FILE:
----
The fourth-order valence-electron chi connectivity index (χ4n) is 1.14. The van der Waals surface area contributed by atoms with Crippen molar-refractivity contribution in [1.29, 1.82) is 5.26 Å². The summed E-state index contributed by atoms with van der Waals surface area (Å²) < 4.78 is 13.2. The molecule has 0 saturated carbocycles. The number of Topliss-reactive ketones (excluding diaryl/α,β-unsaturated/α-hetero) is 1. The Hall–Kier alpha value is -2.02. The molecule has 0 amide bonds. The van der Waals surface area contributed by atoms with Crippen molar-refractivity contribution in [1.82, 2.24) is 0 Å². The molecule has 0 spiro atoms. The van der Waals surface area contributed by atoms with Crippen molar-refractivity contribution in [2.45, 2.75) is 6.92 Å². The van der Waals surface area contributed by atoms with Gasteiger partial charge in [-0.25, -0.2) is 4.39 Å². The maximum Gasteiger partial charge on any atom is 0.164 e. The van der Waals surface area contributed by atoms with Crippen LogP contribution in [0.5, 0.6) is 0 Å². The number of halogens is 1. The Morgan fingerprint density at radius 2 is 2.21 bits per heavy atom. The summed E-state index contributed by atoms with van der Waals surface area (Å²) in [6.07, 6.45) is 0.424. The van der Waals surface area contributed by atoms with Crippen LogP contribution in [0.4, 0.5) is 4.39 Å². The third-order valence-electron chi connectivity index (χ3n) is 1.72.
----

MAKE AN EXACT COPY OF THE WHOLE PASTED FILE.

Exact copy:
The fourth-order valence-electron chi connectivity index (χ4n) is 1.14. The van der Waals surface area contributed by atoms with Crippen molar-refractivity contribution in [1.29, 1.82) is 5.26 Å². The summed E-state index contributed by atoms with van der Waals surface area (Å²) < 4.78 is 13.2. The molecule has 0 saturated carbocycles. The number of Topliss-reactive ketones (excluding diaryl/α,β-unsaturated/α-hetero) is 1. The Hall–Kier alpha value is -2.02. The molecule has 0 amide bonds. The van der Waals surface area contributed by atoms with Crippen molar-refractivity contribution in [1.82, 2.24) is 0 Å². The molecule has 0 spiro atoms. The van der Waals surface area contributed by atoms with Crippen molar-refractivity contribution in [2.45, 2.75) is 6.92 Å². The van der Waals surface area contributed by atoms with Gasteiger partial charge in [-0.25, -0.2) is 4.39 Å². The maximum Gasteiger partial charge on any atom is 0.164 e. The van der Waals surface area contributed by atoms with Crippen LogP contribution in [0.5, 0.6) is 0 Å². The number of halogens is 1. The Morgan fingerprint density at radius 2 is 2.21 bits per heavy atom. The summed E-state index contributed by atoms with van der Waals surface area (Å²) in [6.07, 6.45) is 0.424. The van der Waals surface area contributed by atoms with Crippen LogP contribution in [0.4, 0.5) is 4.39 Å². The third-order valence-electron chi connectivity index (χ3n) is 1.72.